The goal of practice is most evident in math, where homework is done to reinforce concepts and methods into a student. Practice is about doing things over and over until it becomes easy or natural.
The goal of research is about obtaining knowledge, and outputting it in some form, whether it be analysis or presentation. Research usually includes putting information into your own words, indicating that you understand the information.
These are all practical, beneficial learning goals, but the way that it is presented in homework is often very bland and unattractive, often leading to the exact opposite effect.
Homework that is done by an individual is usually one in thousands. All of their classmates have done the exact homework, and students for years beforehand have probably done the exact same homework assignment.
Homework isn’t generally a thing that is framed and cherished after it is returned. Homework is usually thrown away after it is finished, because there no longer is value in keeping it.
We’re stuck in a system of education that makes students perform among one standard. But no one in the workforce does this. Companies don’t do the exact same thing as other companies, and neither do employees do the same thing as each other.
So in the truest sense of the word, most homework assignments within the current education system don’t allow students to be productive, because students are spending their time doing the exact same thing as each other.
I would like to propose that if we allowed students to work on projects that carried significance in the world, giving them the freedom to be creative, then they would no longer be bored, uninterested, and disengaged in school.
If we allowed students to learn by solving problems that don’t yet have solutions in the world, we are unleashing them to truly learn and innovate for the future. Then the teachers job is not to be the one that lectures and grades, but the one who facilitates and asks questions.
Learning by doing homework is great, but learning by changing the world is greater.
This is the cost of attending UCSD for fall quarter of 2013. That is about $14661.87 more per year than what it cost to attend the University of California in 1956, or a 17554.6% increase.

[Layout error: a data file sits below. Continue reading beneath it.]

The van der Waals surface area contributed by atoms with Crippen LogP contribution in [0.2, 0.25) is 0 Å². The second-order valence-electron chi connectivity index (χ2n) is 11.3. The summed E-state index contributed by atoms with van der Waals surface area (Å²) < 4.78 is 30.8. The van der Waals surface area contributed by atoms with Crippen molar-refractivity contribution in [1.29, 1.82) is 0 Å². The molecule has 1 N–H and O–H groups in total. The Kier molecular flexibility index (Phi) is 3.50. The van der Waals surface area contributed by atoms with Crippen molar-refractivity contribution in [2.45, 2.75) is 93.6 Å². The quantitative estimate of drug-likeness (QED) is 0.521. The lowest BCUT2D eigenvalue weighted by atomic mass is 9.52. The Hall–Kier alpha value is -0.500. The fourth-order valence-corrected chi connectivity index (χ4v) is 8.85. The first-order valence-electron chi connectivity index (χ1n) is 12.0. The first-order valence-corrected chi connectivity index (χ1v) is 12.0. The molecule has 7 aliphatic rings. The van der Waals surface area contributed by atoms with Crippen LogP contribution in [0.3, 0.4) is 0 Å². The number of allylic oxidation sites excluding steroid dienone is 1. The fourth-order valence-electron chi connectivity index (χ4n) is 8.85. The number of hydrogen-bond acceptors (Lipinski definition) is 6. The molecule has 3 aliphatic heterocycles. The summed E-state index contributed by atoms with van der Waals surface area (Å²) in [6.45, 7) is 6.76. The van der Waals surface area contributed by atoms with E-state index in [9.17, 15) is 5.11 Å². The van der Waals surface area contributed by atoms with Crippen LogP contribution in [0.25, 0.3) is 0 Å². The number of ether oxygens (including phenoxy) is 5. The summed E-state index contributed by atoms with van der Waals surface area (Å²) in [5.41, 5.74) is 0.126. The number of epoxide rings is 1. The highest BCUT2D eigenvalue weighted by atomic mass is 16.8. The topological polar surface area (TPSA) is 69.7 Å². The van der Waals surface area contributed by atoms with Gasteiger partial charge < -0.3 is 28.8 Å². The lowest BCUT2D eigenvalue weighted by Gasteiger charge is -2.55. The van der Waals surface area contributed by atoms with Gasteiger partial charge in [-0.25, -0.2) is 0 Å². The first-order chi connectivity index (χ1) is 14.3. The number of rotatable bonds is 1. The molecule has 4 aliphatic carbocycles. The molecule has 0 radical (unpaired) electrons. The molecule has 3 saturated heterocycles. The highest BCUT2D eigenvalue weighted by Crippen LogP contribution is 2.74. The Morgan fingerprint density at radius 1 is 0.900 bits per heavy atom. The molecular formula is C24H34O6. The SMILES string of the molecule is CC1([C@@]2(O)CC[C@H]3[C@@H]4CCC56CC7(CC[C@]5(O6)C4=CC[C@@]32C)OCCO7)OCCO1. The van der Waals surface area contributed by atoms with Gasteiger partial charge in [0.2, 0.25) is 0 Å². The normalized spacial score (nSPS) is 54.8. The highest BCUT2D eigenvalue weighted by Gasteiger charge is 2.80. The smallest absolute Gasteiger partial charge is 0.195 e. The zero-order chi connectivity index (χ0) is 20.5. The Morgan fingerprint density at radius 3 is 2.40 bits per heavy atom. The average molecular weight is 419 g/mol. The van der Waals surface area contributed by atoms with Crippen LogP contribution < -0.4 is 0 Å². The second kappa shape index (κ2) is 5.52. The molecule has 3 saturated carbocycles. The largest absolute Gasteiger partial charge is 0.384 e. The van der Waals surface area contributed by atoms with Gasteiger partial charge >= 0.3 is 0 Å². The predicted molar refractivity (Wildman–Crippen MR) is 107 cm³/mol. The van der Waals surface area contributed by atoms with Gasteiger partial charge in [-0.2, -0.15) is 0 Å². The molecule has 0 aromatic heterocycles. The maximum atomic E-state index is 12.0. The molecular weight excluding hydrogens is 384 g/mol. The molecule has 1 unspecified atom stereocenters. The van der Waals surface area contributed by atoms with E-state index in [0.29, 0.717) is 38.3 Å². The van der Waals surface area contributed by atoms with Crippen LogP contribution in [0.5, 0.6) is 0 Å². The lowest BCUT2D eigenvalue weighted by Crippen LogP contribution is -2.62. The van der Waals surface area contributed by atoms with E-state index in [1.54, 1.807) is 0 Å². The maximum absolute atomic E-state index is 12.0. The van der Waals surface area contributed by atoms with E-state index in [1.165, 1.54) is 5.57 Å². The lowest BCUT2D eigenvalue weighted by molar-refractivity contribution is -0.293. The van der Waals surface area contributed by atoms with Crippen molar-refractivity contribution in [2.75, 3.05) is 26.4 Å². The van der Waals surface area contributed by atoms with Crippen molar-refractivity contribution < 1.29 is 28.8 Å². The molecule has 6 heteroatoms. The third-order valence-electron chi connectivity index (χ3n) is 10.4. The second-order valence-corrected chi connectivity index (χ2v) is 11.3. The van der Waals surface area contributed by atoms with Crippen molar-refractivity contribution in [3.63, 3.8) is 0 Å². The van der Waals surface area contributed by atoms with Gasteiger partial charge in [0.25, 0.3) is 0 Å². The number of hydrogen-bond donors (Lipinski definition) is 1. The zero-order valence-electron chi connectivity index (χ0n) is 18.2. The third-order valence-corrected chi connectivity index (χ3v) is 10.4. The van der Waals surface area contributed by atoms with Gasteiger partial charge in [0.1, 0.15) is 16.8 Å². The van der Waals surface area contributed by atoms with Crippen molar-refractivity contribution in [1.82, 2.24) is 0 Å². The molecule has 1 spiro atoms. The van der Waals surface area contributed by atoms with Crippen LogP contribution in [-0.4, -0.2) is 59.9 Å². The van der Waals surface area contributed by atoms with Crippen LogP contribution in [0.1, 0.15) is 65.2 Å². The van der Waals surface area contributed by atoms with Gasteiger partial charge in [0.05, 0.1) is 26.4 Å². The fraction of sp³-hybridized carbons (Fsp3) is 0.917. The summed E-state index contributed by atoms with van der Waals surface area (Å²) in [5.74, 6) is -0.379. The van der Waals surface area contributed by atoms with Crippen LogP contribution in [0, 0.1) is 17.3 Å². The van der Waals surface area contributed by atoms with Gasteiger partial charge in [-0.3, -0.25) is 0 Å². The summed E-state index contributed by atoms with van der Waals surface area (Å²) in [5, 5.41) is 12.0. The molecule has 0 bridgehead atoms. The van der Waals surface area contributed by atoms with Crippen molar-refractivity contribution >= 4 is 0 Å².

Last school year, I attempted to find out where exactly the money being paid for tuition goes, and it took me nearly two weeks of searching, talking to administrators, before I finally found it somewhat deeply embedded inside a link on Google. I couldn’t even get a breakdown of where tuition goes.
Searching for a Breakdown of Tuition
It’s much more difficult than expected to obtain such a breakdown. I thought I would be able to find it online, but it was nowhere to be found. The next logical assumption would that I would be able to find out simply by walking into the registrars office and asking the secretary. When I walked in, it was quite alarming when I found out that most of the administration didn’t even know where our money was exactly going or even where to get the information.
Not only does this illustrate the weakness and frailty of a centralized, bureaucratic system, it also illustrates that students have been brainwashed to pay money into a black box without questioning where it goes. I was probably one of very few people to ever make such a request to the secretary at the registrars office that he gave me a funny look.
Second, the fact that no one was able to provide justification for charging me $4915.29 for tuition makes me question if the money is even used efficiently. There’s probably a higher chance than not that if administrators did release this information, students would be unhappy with how much superfluous money is being spent.
So my next step was attempting to talk to someone higher up in administration authority to find out. Unfortunately, I had no idea who to contact or where to start, so I turned to the “Uncollege Network” on Facebook for help.